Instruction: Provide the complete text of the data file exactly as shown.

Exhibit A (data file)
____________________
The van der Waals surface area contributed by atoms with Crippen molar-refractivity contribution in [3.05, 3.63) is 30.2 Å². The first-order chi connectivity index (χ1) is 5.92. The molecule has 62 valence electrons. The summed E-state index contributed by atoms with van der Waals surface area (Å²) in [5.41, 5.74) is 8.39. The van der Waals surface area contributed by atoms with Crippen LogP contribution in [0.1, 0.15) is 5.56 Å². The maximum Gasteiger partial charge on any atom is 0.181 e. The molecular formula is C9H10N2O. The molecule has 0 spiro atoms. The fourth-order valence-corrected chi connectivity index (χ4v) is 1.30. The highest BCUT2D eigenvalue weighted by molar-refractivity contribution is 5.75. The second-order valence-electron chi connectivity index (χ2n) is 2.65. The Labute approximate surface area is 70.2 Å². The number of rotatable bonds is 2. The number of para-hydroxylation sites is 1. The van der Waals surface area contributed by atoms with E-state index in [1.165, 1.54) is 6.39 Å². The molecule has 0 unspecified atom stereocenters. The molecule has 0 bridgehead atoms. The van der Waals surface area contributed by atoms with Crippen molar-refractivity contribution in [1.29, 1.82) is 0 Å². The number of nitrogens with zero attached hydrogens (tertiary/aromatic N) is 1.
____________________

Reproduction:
The van der Waals surface area contributed by atoms with Crippen molar-refractivity contribution in [3.05, 3.63) is 30.2 Å². The first-order chi connectivity index (χ1) is 5.92. The molecule has 62 valence electrons. The summed E-state index contributed by atoms with van der Waals surface area (Å²) in [5.41, 5.74) is 8.39. The van der Waals surface area contributed by atoms with Crippen LogP contribution in [0.1, 0.15) is 5.56 Å². The maximum Gasteiger partial charge on any atom is 0.181 e. The molecular formula is C9H10N2O. The molecule has 0 spiro atoms. The fourth-order valence-corrected chi connectivity index (χ4v) is 1.30. The highest BCUT2D eigenvalue weighted by molar-refractivity contribution is 5.75. The second-order valence-electron chi connectivity index (χ2n) is 2.65. The Labute approximate surface area is 70.2 Å². The number of rotatable bonds is 2. The number of para-hydroxylation sites is 1. The van der Waals surface area contributed by atoms with E-state index in [1.165, 1.54) is 6.39 Å². The molecule has 0 unspecified atom stereocenters. The molecule has 0 bridgehead atoms. The van der Waals surface area contributed by atoms with Crippen molar-refractivity contribution in [1.29, 1.82) is 0 Å². The number of nitrogens with zero attached hydrogens (tertiary/aromatic N) is 1.